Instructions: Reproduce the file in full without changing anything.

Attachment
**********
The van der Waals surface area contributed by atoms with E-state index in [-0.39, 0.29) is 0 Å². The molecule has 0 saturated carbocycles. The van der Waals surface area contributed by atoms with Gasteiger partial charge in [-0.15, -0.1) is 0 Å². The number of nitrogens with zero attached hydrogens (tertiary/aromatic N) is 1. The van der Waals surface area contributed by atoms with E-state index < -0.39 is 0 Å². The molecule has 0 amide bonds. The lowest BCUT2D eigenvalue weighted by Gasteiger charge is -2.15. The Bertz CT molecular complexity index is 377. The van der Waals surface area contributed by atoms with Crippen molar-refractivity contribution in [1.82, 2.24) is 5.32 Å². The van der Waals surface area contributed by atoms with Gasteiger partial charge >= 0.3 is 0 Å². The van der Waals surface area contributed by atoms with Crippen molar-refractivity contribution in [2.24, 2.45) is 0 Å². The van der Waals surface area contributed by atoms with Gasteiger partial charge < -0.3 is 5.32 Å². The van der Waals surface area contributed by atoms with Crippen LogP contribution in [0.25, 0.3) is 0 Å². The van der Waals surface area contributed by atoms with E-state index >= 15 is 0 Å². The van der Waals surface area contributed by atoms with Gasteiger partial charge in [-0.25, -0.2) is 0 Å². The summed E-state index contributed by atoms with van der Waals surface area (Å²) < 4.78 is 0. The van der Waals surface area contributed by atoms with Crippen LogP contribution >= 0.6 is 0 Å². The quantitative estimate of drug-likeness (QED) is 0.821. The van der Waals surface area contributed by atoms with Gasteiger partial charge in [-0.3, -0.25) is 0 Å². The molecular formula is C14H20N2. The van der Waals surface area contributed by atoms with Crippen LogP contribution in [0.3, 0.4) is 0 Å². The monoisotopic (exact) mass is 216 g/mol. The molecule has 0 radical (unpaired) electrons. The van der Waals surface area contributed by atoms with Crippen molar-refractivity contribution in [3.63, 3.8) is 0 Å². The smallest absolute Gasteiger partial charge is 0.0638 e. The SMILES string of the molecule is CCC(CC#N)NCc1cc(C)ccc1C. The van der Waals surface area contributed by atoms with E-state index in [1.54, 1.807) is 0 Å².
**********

The van der Waals surface area contributed by atoms with E-state index in [-0.39, 0.29) is 0 Å². The molecule has 0 saturated carbocycles. The van der Waals surface area contributed by atoms with Gasteiger partial charge in [-0.15, -0.1) is 0 Å². The number of nitrogens with zero attached hydrogens (tertiary/aromatic N) is 1. The van der Waals surface area contributed by atoms with E-state index < -0.39 is 0 Å². The molecule has 0 amide bonds. The lowest BCUT2D eigenvalue weighted by Gasteiger charge is -2.15. The Bertz CT molecular complexity index is 377. The van der Waals surface area contributed by atoms with Crippen molar-refractivity contribution in [1.82, 2.24) is 5.32 Å². The van der Waals surface area contributed by atoms with Gasteiger partial charge >= 0.3 is 0 Å². The van der Waals surface area contributed by atoms with Crippen molar-refractivity contribution in [2.24, 2.45) is 0 Å². The van der Waals surface area contributed by atoms with Gasteiger partial charge < -0.3 is 5.32 Å². The van der Waals surface area contributed by atoms with Crippen LogP contribution in [0.25, 0.3) is 0 Å². The van der Waals surface area contributed by atoms with E-state index >= 15 is 0 Å². The van der Waals surface area contributed by atoms with Gasteiger partial charge in [-0.25, -0.2) is 0 Å². The summed E-state index contributed by atoms with van der Waals surface area (Å²) < 4.78 is 0. The van der Waals surface area contributed by atoms with Crippen LogP contribution >= 0.6 is 0 Å². The quantitative estimate of drug-likeness (QED) is 0.821. The van der Waals surface area contributed by atoms with Gasteiger partial charge in [-0.3, -0.25) is 0 Å². The molecular formula is C14H20N2. The van der Waals surface area contributed by atoms with Crippen LogP contribution in [0.3, 0.4) is 0 Å². The monoisotopic (exact) mass is 216 g/mol. The molecule has 0 radical (unpaired) electrons. The van der Waals surface area contributed by atoms with Crippen molar-refractivity contribution in [3.63, 3.8) is 0 Å². The smallest absolute Gasteiger partial charge is 0.0638 e. The SMILES string of the molecule is CCC(CC#N)NCc1cc(C)ccc1C. The van der Waals surface area contributed by atoms with E-state index in [1.54, 1.807) is 0 Å².